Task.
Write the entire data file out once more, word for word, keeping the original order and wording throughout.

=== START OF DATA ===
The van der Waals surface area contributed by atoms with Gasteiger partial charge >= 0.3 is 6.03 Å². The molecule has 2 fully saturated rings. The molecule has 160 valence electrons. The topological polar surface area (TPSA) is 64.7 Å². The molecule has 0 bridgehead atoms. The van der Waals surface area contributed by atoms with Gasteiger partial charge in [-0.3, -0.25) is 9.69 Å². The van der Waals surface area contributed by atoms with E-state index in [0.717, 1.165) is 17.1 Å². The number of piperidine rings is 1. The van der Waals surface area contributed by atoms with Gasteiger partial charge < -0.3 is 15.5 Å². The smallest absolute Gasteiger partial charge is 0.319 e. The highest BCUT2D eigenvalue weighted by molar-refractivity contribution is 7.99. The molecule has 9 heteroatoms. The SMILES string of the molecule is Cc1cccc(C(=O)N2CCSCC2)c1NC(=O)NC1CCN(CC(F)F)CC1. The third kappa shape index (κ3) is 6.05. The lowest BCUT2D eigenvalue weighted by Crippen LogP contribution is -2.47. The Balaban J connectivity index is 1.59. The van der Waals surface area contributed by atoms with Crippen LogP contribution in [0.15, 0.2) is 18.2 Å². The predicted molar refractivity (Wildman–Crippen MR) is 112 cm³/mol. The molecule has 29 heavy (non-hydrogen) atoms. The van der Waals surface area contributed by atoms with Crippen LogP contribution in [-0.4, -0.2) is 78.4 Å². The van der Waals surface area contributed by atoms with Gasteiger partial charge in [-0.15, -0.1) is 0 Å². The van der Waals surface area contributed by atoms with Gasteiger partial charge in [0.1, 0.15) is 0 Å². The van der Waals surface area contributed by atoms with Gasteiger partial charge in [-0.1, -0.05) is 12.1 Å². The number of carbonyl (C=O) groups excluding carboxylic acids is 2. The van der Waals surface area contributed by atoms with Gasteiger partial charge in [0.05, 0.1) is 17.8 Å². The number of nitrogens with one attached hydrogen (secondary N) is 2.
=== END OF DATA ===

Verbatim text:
The van der Waals surface area contributed by atoms with Gasteiger partial charge >= 0.3 is 6.03 Å². The molecule has 2 fully saturated rings. The molecule has 160 valence electrons. The topological polar surface area (TPSA) is 64.7 Å². The molecule has 0 bridgehead atoms. The van der Waals surface area contributed by atoms with Gasteiger partial charge in [-0.3, -0.25) is 9.69 Å². The van der Waals surface area contributed by atoms with E-state index in [0.717, 1.165) is 17.1 Å². The number of piperidine rings is 1. The van der Waals surface area contributed by atoms with Gasteiger partial charge < -0.3 is 15.5 Å². The smallest absolute Gasteiger partial charge is 0.319 e. The highest BCUT2D eigenvalue weighted by molar-refractivity contribution is 7.99. The molecule has 9 heteroatoms. The SMILES string of the molecule is Cc1cccc(C(=O)N2CCSCC2)c1NC(=O)NC1CCN(CC(F)F)CC1. The third kappa shape index (κ3) is 6.05. The lowest BCUT2D eigenvalue weighted by Crippen LogP contribution is -2.47. The Balaban J connectivity index is 1.59. The van der Waals surface area contributed by atoms with Crippen LogP contribution in [0.15, 0.2) is 18.2 Å². The predicted molar refractivity (Wildman–Crippen MR) is 112 cm³/mol. The molecule has 29 heavy (non-hydrogen) atoms. The van der Waals surface area contributed by atoms with Crippen LogP contribution in [-0.4, -0.2) is 78.4 Å². The van der Waals surface area contributed by atoms with Gasteiger partial charge in [-0.15, -0.1) is 0 Å². The van der Waals surface area contributed by atoms with Gasteiger partial charge in [0.1, 0.15) is 0 Å². The van der Waals surface area contributed by atoms with Gasteiger partial charge in [-0.1, -0.05) is 12.1 Å². The number of carbonyl (C=O) groups excluding carboxylic acids is 2. The van der Waals surface area contributed by atoms with Gasteiger partial charge in [0.05, 0.1) is 17.8 Å². The number of nitrogens with one attached hydrogen (secondary N) is 2.